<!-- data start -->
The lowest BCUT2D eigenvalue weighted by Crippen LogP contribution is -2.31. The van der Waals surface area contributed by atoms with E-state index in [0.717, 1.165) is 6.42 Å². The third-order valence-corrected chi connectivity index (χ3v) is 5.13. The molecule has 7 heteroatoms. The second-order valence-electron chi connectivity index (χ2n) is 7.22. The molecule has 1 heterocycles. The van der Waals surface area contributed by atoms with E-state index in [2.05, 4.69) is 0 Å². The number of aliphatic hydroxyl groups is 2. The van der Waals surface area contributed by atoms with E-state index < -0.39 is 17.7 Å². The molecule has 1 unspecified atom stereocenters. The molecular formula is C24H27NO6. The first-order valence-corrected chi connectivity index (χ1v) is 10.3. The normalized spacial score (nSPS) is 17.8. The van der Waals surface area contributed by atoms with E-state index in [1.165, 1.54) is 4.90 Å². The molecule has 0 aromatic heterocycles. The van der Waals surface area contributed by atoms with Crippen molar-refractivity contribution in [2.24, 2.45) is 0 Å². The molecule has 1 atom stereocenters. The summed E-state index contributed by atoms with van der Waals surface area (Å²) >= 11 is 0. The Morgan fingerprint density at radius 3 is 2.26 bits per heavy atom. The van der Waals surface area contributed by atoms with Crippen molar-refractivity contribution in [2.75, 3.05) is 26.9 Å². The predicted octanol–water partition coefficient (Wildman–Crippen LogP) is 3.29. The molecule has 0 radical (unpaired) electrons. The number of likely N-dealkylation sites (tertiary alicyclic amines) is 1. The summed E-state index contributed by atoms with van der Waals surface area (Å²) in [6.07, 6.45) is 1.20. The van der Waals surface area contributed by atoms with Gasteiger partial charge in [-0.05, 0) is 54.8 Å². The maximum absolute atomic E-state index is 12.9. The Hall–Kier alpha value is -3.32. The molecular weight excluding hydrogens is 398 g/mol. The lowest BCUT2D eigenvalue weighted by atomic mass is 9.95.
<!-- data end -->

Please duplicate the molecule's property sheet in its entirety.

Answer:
The lowest BCUT2D eigenvalue weighted by Crippen LogP contribution is -2.31. The van der Waals surface area contributed by atoms with E-state index in [0.717, 1.165) is 6.42 Å². The third-order valence-corrected chi connectivity index (χ3v) is 5.13. The molecule has 7 heteroatoms. The second-order valence-electron chi connectivity index (χ2n) is 7.22. The molecule has 1 heterocycles. The van der Waals surface area contributed by atoms with E-state index in [2.05, 4.69) is 0 Å². The number of aliphatic hydroxyl groups is 2. The van der Waals surface area contributed by atoms with E-state index < -0.39 is 17.7 Å². The molecule has 1 unspecified atom stereocenters. The molecular formula is C24H27NO6. The first-order valence-corrected chi connectivity index (χ1v) is 10.3. The normalized spacial score (nSPS) is 17.8. The van der Waals surface area contributed by atoms with E-state index in [1.165, 1.54) is 4.90 Å². The molecule has 0 aromatic heterocycles. The van der Waals surface area contributed by atoms with Crippen molar-refractivity contribution in [2.24, 2.45) is 0 Å². The molecule has 1 atom stereocenters. The summed E-state index contributed by atoms with van der Waals surface area (Å²) >= 11 is 0. The Morgan fingerprint density at radius 3 is 2.26 bits per heavy atom. The van der Waals surface area contributed by atoms with Crippen molar-refractivity contribution in [2.75, 3.05) is 26.9 Å². The predicted octanol–water partition coefficient (Wildman–Crippen LogP) is 3.29. The molecule has 0 radical (unpaired) electrons. The number of likely N-dealkylation sites (tertiary alicyclic amines) is 1. The summed E-state index contributed by atoms with van der Waals surface area (Å²) in [6.07, 6.45) is 1.20. The van der Waals surface area contributed by atoms with Gasteiger partial charge in [-0.05, 0) is 54.8 Å². The maximum absolute atomic E-state index is 12.9. The Hall–Kier alpha value is -3.32. The molecular weight excluding hydrogens is 398 g/mol. The lowest BCUT2D eigenvalue weighted by atomic mass is 9.95.